I am working together with the International Organization for Migration, the Office of the High Commissioner for Human Rights and the UNHCR to address these problems.
These efforts include saving lives at sea, combatting human trafficking, and training the Libyan Coast Guard. I would also like to reiterate my continued support to the Chief Prosecutor of the International Criminal Court.
Human trafficking may constitute a crime against humanity and it could be prosecuted by the International Criminal Court.
Beyond institutional and political agreements, a national reconciliation process is long overdue.
A process is needed to heal the wounds of years of conflict and oppression.
In January, we held a workshop in Malta with Libyan experts and activists, to establish a roadmap for national reconciliation for Libya.
We need to find ways to support community reconciliation, and make it resonate at a national level.
We will establish more channels of communication between traditional leaders, elders and youth, and also with women, who too often remain at the margins of these processes.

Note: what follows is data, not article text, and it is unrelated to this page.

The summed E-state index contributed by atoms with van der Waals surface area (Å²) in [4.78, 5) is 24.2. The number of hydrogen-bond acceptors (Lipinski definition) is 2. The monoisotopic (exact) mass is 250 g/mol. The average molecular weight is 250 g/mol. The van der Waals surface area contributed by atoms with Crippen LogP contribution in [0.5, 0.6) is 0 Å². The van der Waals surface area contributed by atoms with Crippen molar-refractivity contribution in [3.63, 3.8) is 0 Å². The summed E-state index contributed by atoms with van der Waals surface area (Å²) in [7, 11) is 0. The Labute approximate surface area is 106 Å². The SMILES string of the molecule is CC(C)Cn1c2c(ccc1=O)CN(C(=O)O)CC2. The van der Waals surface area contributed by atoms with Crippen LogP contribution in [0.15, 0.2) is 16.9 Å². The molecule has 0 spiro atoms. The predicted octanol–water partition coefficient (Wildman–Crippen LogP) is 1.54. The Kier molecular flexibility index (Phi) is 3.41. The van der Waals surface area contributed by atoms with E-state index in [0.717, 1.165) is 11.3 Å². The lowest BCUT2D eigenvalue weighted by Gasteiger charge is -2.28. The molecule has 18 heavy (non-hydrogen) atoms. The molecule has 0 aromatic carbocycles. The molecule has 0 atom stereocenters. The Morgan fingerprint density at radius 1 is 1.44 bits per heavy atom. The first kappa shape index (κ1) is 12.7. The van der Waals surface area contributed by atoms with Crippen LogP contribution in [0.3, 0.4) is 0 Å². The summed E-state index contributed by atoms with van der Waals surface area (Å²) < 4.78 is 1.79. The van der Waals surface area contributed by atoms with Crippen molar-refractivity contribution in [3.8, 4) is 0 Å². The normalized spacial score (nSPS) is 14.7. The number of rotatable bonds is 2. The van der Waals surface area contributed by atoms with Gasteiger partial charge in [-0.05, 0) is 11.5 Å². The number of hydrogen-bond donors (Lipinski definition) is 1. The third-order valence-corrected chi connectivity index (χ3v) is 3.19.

Distinguished members of the Council,
I am encouraged by the renewed Libyan efforts and regional activity, particularly among the neighbours, to overcome the political deadlock.
We are beginning to see an emerging consensus among parties.
2017 must be a year of decisions and political breakthrough.
I would like to thank the Security Council for its cohesive support.
There is no alternative to a sustainable Libyan-owned political solution.
And the Libyan Political Agreement still provides a viable framework for resolving differences and restoring the democratic transition.
I am hopeful that with bold decisions and actions we will witness a political breakthrough that can place Libya back on the path of peace, prosperity and stability.
The people of Libya deserve it.
Thank you very much Mr President.